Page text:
Blended Families: 7 Tips to Help Ease the Transition

blended family on a pier at sunset

As divorce is on the increase in numerous places in the world, blended families have become a common type of household.

As divorce is on the increase in numerous places in the world, blended families have become a common type of household. Many families have a lot of difficulties navigating this unique family situation with success.

A major reason is that members of blended families must make many adjustments in their lives. The transition can be problematic. And trying to force it can breed conflict and resentment.

How can you make it easier?

Blended Families – Tips for Easing the Transition

1. Get on the same page with all parents

To help ease the transition into a blended family, your children need as much stability as possible. Having a consistent routine can help make them feel more secure. For that very reason, both parents need to sit down together and agree on how they will handle such important matters as allowances, bedtimes, chores, discipline, homework, and rewards.

2. Foster respect

Model the respect you expect from your children by the way you treat your new spouse. Don’t allow them to disrespect or disregard their stepparent. If you are the stepparent, it’s important that you don’t try to force respect by over-disciplining your new stepchildren. A much better approach is allowing each biological parent to discipline their own children until you both have gained the children’s affection and respect. Then, carefully ease into participating in the discipline of each other’s children.

3. Include the children in the transition process

Talk with your children before making major decisions such as living arrangements. Ask them how they could help make their new step-siblings feel welcome and like part of the family. Take the lead in including your stepchildren in family activities – special ones as well as daily chores. It will keep them from feeling like a guest in the house.

4. Relax, be patient, and don’t set your expectations too high

Don’t imagine for a moment that you can just step into a new family and everything will magically come together. Relax, take it slow, and don’t try to force instant bonds between everyone. Just be patient and give your new blended family space and time to develop. It could take years for everyone to adjust completely.

5. Keep the biological connections strong

Encourage all the children to keep a close connection to both of their biological parents. It may be difficult when one lives in Seattle and the other in Houston, but it’s not impossible. When you’re supportive in this way and respectful of the ex-spouses, the children will see that it isn’t a competition for affection. Rather, it shows them that you truly care about their happiness.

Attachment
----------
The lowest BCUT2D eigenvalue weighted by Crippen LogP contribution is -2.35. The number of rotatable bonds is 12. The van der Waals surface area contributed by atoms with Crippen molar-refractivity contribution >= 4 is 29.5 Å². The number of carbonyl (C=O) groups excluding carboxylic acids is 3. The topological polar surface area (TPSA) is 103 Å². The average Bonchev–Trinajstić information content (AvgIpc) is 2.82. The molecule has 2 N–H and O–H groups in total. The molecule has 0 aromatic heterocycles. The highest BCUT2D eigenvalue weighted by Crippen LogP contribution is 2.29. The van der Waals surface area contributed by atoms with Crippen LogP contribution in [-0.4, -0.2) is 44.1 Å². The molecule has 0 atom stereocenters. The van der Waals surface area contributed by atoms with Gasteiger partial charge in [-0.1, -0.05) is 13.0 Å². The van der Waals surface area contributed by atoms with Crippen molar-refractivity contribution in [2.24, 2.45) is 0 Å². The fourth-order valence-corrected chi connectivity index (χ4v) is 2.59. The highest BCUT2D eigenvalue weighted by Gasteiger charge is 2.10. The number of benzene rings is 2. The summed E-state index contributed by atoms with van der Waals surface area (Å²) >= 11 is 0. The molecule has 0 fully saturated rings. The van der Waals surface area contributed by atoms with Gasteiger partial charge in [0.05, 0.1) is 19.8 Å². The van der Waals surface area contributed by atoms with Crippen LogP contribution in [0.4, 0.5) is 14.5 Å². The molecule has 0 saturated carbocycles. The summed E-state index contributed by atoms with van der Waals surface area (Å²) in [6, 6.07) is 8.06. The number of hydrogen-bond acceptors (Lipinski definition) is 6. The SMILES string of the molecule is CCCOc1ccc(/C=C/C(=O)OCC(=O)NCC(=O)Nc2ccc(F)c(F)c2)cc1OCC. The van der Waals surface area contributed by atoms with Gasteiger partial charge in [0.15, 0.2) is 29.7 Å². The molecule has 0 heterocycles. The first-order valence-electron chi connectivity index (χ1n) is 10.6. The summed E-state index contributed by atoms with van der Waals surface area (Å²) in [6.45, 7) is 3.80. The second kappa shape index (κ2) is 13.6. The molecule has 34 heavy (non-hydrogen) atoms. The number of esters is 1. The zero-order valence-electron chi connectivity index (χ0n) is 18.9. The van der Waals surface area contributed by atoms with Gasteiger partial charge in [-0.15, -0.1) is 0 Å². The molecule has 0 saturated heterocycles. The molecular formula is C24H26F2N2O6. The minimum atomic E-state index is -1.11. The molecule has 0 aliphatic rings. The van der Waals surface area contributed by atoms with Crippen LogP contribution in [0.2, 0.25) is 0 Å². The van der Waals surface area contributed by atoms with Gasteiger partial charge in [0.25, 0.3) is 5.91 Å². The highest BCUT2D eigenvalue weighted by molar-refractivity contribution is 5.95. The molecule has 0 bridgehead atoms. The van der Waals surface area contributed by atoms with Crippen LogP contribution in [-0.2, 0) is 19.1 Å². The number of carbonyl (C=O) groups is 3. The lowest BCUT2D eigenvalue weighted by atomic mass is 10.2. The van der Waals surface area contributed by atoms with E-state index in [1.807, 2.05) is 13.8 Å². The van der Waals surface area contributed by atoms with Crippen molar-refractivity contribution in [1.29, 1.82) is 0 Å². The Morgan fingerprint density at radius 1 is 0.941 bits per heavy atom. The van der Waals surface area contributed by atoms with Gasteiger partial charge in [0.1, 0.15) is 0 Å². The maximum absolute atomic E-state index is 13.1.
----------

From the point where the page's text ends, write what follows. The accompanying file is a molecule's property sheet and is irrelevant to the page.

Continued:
6. Give support to the children who have to live in two households

Show compassion and understanding to the children who have to move back and forth. Don’t assume all is fine but be ready to listen when they need you. They may worry about missing out on something while they’re gone. They may also still have a lot of unresolved feelings about the end of their biological parent’s marriage or the death of one of their parents. The moment of packing up and moving once again can be highly emotional and feel overwhelming to them. Be by their side.

7. Nurture your marriage

Of course, the transition is not just tough on the children but also for you and your spouse. You’ll need your partner’s support and they need yours. So, don’t forget to make time for each other and cultivate closeness. Your relationship needs to be strong to make a success of your new blended family.

Applying these seven tips will give you a good foundation for creating your own unique family identity. But if you need more specific help, don’t hesitate to seek family counseling. Your new family is worth every effort.

Rachel Eddins, M.Ed., LPC-S, CGP
Rachel’s passion is to help people discover their personal gifts and strengths to achieve self-acceptance, create a healthy relationship with food, mind and body, and find meaning and fulfillment in work and life roles. She helps people create nurturance and healing from within to restore balance and enoughness and overcome binge eating, emotional eating, anxiety, depression and lack of career fulfillment.
Rachel Eddins, M.Ed., LPC-S, CGP
Rachel’s passion is to help people discover their personal gifts and strengths to achieve self-acceptance, create a healthy relationship with food, mind and body, and find meaning and fulfillment in work and life roles. She helps people create nurturance and healing from within to restore balance and enoughness and overcome binge eating, emotional eating, anxiety, depression and lack of career fulfillment.

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